Aerial dispersal of springtails on the Antarctic Peninsula: implications for local distribution and demography

Aerial dispersal has been frequently proposed as a potential mechanism by which polar terrestrial arthropods are transported to, and settle the ice free habitats of Antarctica, but to date there has been little substantive evidence in support of this hypothesis. Using water traps we investigated aerial deposition of arthropods on Lagoon Island, Ryder Bay, on the Antarctic Peninsula. Over a period of five weeks, trapping at three different altitudes, we captured a total of nine springtails, Cryptopygus antarcticus, all alive. This is the first study to demonstrate conclusively the survival of wind-borne native arthropods within Antarctica. By scaling the modest trapping area and success against island surface area, it is clear that hundreds, if not thousands, of springtails are regularly relocated by winds between the terrestrial habitats of Marguerite Bay. We use known desiccation rates of C. antarcticus and wind speeds to predict the likelihood of successful dispersal between the principal terrestrial habitats of the larger Marguerite Bay. Implications for local and long-range dispersal are discussed in relation to C. antarcticus and other polar arthropods.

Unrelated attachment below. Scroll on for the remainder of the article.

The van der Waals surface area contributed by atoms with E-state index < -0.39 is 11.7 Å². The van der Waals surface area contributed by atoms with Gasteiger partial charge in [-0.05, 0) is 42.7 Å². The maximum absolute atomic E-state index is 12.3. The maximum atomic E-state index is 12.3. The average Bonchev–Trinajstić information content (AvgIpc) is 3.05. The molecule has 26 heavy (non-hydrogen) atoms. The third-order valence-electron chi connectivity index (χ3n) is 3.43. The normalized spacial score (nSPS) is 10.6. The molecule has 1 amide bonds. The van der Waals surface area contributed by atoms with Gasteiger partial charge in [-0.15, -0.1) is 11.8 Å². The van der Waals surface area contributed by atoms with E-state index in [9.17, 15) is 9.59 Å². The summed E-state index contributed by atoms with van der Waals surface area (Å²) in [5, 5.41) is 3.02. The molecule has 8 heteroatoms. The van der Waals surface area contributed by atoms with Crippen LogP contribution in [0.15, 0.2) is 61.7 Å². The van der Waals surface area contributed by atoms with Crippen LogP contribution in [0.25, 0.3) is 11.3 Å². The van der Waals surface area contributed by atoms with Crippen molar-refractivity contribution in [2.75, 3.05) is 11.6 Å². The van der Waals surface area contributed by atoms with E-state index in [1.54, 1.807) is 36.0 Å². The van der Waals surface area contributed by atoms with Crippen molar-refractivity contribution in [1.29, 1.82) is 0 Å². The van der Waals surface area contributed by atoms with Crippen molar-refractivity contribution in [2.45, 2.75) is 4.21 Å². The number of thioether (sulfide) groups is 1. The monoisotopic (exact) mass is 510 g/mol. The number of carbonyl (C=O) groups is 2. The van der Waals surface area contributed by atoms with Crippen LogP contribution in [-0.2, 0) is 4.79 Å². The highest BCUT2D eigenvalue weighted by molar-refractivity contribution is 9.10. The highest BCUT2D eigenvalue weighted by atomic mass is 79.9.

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Authors: Hawes, T.C., Worland, M.R., Convey, P. ORCIDORCID record for P. Convey, Bale, J.S.

On this site: Roger Worland, Peter Convey
1 January, 2007
Antarctic Science / 19
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